19th May 2008 Tomoki Toda (Nara Institute of Science and Technology) Vocal Tract Transfer Function Estimation Using Factor Analyzed Trajectory Hidden Markov Model The estimation of the vocal tract transfer function (VTTF) for a speech signal is an essential problem in speech processing. Because the speech signal results from a convolution of the VTTF and a quasi-periodic excitation signal, there are many missing frequency components between adjacent harmonics of the fundamental frequency, which make it indeed hard to extract the accurate VTTF. To address this problem, I propose a statistical approach to the offline VTTF estimation based on a factor analyzed trajectory hidden Markov model that effectively models harmonic components observed over an utterance. This model is trained so that its likelihood for the observed harmonic component sequences is maximized while considering VTTF parameters as hidden variables. The trained model enables the maximum a posteriori (MAP) estimation of a time-varying VTTF sequence considering not only harmonic components at each analyzed frame but also those at other frames to interpolate the missing frequency components in a probabilistic manner. The effectiveness of the proposed method is demonstrated by a result of a simulation experiment.
27th May 2008 Jim Hieronymus (NASA Ames Research Center) Spoken Dialogue Systems for Space and Lunar Exploration Building spoken dialogue systems for space applications requires systems which are flexible, portable to new applications, robust to noise and able to discriminate between speech intended for the system and conversations with other astronauts and systems. Our systems are built to be flexible by using general typed unification grammars for the language models which can be specialized using example data. These are designed so that most sensible ways of expressing a request are correctly recognized semantically. The language models are tuned with extensive user feedback and data if available. The International Space Station and the EVA Suits are noisy (76 and 70 dB SPL). This noise is best minimized by using active noise canceling microphones which permit accurate speech recognition. Finally open microphone speech recognition is important to hands free, always available operation. Out of domain utterance rejection in its most simple form depends on careful adjustment of rejection thresholds for both acoustic and natural language scores so that out of domain rejection is near 97 % and the false rejection rate is around 5 %. This means that astronauts can talk to each other and by radio to the ground without the system falsely recognizing a command or query. The effect of statistical and linguistically motivated language modeling techniques will be discussed and shown to be of comparable performance. A short clip of the surface suit spoken dialogue system being used in a field test will be shown.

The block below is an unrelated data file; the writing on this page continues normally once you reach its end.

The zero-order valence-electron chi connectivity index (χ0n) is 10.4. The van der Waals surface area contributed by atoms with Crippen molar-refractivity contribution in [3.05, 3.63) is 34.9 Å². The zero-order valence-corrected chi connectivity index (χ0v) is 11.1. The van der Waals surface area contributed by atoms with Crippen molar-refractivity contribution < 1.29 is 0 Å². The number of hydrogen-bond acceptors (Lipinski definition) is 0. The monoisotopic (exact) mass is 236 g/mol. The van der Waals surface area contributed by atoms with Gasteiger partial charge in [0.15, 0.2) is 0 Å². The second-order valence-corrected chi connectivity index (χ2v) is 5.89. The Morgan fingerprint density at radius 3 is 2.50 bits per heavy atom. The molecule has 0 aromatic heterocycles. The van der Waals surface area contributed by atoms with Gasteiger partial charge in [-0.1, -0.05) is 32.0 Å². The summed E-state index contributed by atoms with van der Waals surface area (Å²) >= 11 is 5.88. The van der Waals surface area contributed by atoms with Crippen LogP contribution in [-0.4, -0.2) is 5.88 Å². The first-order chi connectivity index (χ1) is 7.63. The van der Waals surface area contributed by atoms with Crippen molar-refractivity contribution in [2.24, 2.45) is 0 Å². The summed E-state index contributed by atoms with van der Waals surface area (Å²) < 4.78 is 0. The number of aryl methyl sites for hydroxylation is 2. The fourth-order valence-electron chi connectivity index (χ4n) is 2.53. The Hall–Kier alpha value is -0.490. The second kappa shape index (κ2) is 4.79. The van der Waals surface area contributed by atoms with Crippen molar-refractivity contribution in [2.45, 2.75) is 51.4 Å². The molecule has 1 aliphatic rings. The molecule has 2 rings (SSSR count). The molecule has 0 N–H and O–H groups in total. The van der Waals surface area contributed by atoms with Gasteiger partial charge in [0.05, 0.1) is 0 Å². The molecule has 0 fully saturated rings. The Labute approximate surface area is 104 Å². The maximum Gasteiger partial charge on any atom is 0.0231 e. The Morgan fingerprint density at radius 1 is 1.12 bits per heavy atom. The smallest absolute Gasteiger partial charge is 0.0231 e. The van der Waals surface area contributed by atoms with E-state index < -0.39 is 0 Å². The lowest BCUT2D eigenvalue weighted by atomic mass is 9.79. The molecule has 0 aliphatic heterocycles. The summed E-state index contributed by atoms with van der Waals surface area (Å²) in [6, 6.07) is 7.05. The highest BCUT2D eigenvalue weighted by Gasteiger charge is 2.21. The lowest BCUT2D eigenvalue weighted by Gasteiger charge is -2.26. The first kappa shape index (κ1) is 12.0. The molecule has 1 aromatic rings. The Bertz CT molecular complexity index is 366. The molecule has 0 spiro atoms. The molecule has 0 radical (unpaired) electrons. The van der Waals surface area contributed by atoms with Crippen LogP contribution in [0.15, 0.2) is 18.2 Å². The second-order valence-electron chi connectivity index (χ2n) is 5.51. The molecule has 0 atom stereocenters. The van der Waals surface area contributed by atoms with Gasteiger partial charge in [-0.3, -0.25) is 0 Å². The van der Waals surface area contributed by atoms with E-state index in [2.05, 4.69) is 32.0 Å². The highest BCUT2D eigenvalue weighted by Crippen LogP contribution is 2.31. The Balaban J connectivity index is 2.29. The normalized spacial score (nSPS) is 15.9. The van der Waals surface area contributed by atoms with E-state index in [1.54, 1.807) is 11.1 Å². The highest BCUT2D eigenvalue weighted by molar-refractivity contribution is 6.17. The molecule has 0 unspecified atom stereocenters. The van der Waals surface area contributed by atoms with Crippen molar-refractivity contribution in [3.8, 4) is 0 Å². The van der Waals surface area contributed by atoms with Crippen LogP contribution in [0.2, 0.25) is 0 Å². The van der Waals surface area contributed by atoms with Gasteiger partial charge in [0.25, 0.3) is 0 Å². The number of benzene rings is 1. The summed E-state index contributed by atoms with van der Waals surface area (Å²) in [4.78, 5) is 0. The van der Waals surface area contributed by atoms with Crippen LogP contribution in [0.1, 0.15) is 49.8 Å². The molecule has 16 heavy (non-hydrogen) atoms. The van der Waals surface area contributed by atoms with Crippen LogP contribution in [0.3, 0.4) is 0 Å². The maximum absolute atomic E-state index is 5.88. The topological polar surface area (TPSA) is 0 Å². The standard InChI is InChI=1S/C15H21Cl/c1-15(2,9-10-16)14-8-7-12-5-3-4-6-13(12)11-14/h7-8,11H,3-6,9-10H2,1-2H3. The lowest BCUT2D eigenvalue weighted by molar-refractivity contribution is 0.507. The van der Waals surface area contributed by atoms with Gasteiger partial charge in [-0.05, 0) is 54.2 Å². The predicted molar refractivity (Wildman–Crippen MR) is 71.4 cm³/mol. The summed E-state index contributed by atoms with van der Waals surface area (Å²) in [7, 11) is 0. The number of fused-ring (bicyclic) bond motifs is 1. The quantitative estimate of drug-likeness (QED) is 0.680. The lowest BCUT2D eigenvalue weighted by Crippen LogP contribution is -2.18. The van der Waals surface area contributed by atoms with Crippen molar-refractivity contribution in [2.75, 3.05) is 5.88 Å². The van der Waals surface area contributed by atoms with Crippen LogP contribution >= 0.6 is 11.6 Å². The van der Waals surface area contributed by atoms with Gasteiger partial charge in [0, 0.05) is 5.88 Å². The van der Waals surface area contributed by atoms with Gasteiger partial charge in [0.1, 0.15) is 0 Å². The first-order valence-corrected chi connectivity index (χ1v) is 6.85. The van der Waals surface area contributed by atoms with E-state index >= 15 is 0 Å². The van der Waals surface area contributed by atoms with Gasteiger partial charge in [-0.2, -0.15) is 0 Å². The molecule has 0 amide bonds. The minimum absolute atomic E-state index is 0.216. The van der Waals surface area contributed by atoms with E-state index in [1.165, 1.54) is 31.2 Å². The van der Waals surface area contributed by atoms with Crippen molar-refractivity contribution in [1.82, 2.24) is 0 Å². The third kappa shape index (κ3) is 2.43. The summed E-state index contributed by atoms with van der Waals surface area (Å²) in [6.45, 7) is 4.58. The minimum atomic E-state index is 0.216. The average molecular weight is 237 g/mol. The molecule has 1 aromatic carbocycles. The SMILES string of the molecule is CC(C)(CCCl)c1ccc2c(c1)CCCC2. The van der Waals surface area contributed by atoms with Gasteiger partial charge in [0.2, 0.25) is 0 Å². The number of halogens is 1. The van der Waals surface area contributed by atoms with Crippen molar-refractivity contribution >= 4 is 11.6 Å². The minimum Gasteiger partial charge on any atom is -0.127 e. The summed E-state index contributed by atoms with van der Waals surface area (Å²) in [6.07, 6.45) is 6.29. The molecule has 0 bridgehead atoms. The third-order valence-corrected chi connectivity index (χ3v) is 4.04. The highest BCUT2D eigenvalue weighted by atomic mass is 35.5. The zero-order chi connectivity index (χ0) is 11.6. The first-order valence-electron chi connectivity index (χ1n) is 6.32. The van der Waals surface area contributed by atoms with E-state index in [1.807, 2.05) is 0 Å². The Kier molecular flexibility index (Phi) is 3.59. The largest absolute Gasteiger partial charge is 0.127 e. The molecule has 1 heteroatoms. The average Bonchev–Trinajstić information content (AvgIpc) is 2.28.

2nd June 2008 Filip Jurcicek Extended HVS Parser In the talk, I will present several extensions to the HVS parser. First, the initialization of its parameters was modified using automatically extracted negative examples. Second, the HVS parser was extended so that it is able to produce not only right branching parse trees but also the left branching parse trees. Finally, the third modification enables the parser to process not only words on its input but also additional features. The automatically obtained lemmas and morphological tags were used as features and they significantly increased the performance. Because the original parser and the extended parser were implemented in GMTK (the Graphical Models Toolkit), a brief description of the implementation will be given.
POSTPONED Trung Bui (Twente) TBC TBC